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A Day Later, Dallas Arts Funding Still in Peril


by Danielle Georgiou 18 Jun 2009

Guest blogger Danielle Marie Georgiou is a Dance Lecturer at the University of Texas at Arlington where she serves as the Assistant Director of the UT Arlington’s Dance Ensemble. She is also a member of Muscle Memory Dance Theatre – a modern dance collective. Danielle is currently pursuing her Ph.D. in Arts and Humanities at […]

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Guest blogger Danielle Marie Georgiou is a Dance Lecturer at the University of Texas at Arlington where she serves as the Assistant Director of the UT Arlington’s Dance Ensemble. She is also a member of Muscle Memory Dance Theatre – a modern dance collective. Danielle is currently pursuing her Ph.D. in Arts and Humanities at UT Dallas, and her first book, The Politics of State Public Arts Funding, is out now.

Yesterday, I posted that the Dallas City Manager would present the latest budget recommendations that included the abolishment of the Dallas Office of Cultural Affairs. The proposal would put arts and culture under the Library Department. Even though citizens turned out yesterday for the briefing, the City Manager is moving forward with her budget recommendations.

In response, the Dallas Area Cultural Advocacy Coalition is preparing to mobilize its supporters to write letters opposing the proposal.  “We fought hard in the late 1990s to create an independent department for Arts and Culture,” says Joanna St. Angelo, Executive Director of the Sammons Center for the Arts. “For years, the arts were under the Parks and Recreation Department and we were the poor stepchild in the arrangement.”

Currently, the Office of Cultural Affairs is a small department with about 50 employees, most of who are deployed in the cultural centers. To combine it with a much larger department makes no sense.  In fact, if you look at the politics and economics of such a switch, it does not make fiscal sense:

  • The savings realized are not enough to justify the problems this switch would cause.
  • This fall, the city of Dallas will be opening the Dallas Center for the Performing Arts, and we need the roll out to be the best it can be, and to credit our city.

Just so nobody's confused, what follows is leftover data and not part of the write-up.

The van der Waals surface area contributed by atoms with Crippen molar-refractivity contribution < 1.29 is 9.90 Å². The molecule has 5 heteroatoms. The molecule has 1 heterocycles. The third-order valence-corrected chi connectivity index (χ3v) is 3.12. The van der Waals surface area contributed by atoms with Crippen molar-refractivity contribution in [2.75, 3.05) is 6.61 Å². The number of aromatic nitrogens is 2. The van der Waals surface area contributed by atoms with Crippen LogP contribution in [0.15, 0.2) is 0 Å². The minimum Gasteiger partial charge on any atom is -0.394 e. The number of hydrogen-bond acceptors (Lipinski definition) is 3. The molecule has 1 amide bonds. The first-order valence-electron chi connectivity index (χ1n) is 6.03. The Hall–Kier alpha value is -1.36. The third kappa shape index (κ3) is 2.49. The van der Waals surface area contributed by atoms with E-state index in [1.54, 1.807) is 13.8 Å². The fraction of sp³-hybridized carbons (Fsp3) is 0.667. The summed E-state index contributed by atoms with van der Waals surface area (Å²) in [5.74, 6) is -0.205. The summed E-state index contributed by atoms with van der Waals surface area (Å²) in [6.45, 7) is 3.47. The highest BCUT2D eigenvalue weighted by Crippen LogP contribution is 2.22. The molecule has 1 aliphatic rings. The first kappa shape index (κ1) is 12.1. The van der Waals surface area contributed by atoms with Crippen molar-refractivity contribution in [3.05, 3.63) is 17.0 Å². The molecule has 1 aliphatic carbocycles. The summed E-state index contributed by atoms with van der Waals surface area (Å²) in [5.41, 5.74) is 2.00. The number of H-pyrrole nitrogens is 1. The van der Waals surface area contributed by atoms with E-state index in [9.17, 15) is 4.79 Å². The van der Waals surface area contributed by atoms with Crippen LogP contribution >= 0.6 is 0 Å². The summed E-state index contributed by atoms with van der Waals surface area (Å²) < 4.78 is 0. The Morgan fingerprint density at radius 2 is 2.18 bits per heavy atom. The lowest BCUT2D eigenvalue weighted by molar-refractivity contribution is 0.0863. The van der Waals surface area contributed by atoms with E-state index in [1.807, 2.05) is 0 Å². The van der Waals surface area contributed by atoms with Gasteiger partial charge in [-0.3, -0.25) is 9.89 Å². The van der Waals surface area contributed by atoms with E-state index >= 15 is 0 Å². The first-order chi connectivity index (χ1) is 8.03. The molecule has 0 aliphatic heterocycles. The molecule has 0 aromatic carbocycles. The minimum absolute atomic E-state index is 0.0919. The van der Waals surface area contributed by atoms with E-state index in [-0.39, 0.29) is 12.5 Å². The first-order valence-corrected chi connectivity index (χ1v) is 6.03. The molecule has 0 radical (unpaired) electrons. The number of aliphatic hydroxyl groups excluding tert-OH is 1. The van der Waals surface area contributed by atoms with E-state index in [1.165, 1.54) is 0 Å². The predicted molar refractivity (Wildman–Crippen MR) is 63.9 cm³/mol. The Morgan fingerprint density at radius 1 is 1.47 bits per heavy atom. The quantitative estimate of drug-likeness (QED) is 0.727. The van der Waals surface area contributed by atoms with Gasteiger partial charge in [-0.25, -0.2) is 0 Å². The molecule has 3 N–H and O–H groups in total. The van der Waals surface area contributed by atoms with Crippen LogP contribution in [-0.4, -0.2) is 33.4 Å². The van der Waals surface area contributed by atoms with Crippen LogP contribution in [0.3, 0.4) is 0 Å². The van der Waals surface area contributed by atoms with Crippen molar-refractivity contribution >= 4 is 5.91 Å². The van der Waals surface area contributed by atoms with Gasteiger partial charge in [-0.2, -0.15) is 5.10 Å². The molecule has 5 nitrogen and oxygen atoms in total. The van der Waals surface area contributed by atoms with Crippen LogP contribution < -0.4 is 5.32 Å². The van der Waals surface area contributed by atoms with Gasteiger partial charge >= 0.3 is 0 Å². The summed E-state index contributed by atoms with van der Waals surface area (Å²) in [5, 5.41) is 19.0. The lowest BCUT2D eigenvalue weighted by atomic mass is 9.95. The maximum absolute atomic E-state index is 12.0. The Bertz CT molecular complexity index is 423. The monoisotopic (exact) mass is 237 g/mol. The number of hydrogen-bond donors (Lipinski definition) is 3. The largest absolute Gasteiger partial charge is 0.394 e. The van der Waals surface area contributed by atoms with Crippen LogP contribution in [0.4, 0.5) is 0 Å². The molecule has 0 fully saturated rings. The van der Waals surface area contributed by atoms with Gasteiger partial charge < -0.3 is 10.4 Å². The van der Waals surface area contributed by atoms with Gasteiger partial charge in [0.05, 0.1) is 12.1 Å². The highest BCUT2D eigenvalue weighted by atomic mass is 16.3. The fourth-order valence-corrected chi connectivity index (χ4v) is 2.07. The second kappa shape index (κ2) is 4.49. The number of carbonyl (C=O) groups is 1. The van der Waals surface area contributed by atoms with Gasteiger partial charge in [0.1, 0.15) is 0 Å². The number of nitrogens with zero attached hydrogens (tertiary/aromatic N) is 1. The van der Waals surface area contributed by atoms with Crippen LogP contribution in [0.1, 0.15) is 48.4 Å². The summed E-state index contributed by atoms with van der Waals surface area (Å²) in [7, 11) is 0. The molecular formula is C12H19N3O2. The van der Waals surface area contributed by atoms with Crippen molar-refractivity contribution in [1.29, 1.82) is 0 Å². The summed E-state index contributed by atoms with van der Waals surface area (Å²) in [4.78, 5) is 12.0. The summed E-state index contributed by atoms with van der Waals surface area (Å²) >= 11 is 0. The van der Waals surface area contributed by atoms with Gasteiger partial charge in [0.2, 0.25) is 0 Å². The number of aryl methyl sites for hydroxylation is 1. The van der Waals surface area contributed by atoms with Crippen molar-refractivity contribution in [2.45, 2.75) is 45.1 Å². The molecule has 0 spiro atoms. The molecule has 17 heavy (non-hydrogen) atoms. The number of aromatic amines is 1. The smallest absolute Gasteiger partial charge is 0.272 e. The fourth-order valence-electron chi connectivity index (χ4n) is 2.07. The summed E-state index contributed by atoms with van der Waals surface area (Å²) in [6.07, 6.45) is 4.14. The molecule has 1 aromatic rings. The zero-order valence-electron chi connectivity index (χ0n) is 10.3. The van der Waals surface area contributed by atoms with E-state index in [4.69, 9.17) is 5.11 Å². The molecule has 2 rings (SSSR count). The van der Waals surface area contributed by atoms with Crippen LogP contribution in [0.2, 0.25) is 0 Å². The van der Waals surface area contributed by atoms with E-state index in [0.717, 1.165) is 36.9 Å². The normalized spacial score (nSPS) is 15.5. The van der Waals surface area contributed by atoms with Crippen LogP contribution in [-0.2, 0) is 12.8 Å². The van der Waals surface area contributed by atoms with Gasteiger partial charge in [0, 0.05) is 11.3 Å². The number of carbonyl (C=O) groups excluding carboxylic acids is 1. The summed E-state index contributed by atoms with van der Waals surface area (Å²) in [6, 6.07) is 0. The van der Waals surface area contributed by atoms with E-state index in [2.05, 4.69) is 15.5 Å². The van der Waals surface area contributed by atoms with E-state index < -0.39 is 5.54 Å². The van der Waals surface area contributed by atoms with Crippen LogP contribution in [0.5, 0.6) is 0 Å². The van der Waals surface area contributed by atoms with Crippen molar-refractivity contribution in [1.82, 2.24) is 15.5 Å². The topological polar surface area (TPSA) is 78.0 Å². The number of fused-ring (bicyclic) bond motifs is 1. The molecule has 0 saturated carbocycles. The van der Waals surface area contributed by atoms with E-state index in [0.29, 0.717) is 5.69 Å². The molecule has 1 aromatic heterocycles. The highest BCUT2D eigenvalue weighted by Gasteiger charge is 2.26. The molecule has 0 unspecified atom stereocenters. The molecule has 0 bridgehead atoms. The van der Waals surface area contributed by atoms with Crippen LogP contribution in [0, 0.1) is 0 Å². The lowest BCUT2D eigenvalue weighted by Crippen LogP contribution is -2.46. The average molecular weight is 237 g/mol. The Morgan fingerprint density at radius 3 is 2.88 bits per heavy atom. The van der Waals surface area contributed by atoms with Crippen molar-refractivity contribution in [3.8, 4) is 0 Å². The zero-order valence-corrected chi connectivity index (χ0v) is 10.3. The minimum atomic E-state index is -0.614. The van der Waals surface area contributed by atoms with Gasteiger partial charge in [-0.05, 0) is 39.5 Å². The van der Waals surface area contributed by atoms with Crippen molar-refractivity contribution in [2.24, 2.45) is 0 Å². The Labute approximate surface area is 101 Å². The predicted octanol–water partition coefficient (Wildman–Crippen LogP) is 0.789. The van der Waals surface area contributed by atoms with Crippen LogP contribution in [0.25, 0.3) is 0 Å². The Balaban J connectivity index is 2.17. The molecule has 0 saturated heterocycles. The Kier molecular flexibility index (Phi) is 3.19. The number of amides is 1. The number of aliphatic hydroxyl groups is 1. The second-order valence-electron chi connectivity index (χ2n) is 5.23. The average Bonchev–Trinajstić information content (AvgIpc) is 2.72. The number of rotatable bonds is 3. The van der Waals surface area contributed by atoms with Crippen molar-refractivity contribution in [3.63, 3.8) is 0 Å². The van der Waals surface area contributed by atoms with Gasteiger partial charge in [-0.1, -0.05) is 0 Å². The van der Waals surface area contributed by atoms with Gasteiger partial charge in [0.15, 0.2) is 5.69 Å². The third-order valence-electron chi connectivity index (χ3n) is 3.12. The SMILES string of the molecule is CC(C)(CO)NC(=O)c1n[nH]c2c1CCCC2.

• It is imperative that we have a strong, independent Office of Cultural Affairs to help with this effort (just like New York and Washington, D.C. do, where the Lincoln Center for the Performing Arts and the Kennedy Center for the Performing Arts are housed, respectively.)
  • The Dallas City Council just voted to use $50 million in taxpayer funds to build a convention center hotel. If we are to be competitive with Chicago, New York, Atlanta, Houston, Miami, Las Vegas and Los Angeles, we need the arts to attract the tourists, conventions and conferences that will make the investment successful.
  • Dallas does not have beaches, mountains, natural wonders or casinos. But we do have  a vibrant, diverse arts community. We must have an independent Office of Cultural Affairs to work with the Convention and Visitors Bureau to sell this city.

The City Manager’s briefing material cited these very cities and their budget challenges along with their proposed cost savings. Cutting the arts was not listed for any of these major cities in the materials presented yesterday.

The arts are a proven economic driver and are part of the solution to the current crisis. “We should not throw the baby out with the bath water to gain a very small, short-term advantage in favor of long-term growth,” says St. Angelo.

If you couldn’t make the briefing yesterday, there are two other opportunities to have your voice heard:

  • June 22 from 6:30-8 p.m. at the Jewish Community Center – 7900 Northaven Road, Dallas
  • June 25 from 6:30-8 p.m. at Winfrey Point at White Rock Lake – 950 E. Lawther Drive, Dallas

For more information, visit the Dallas Area Cultural Advocacy Coalition Web site or call 214.520.7789.

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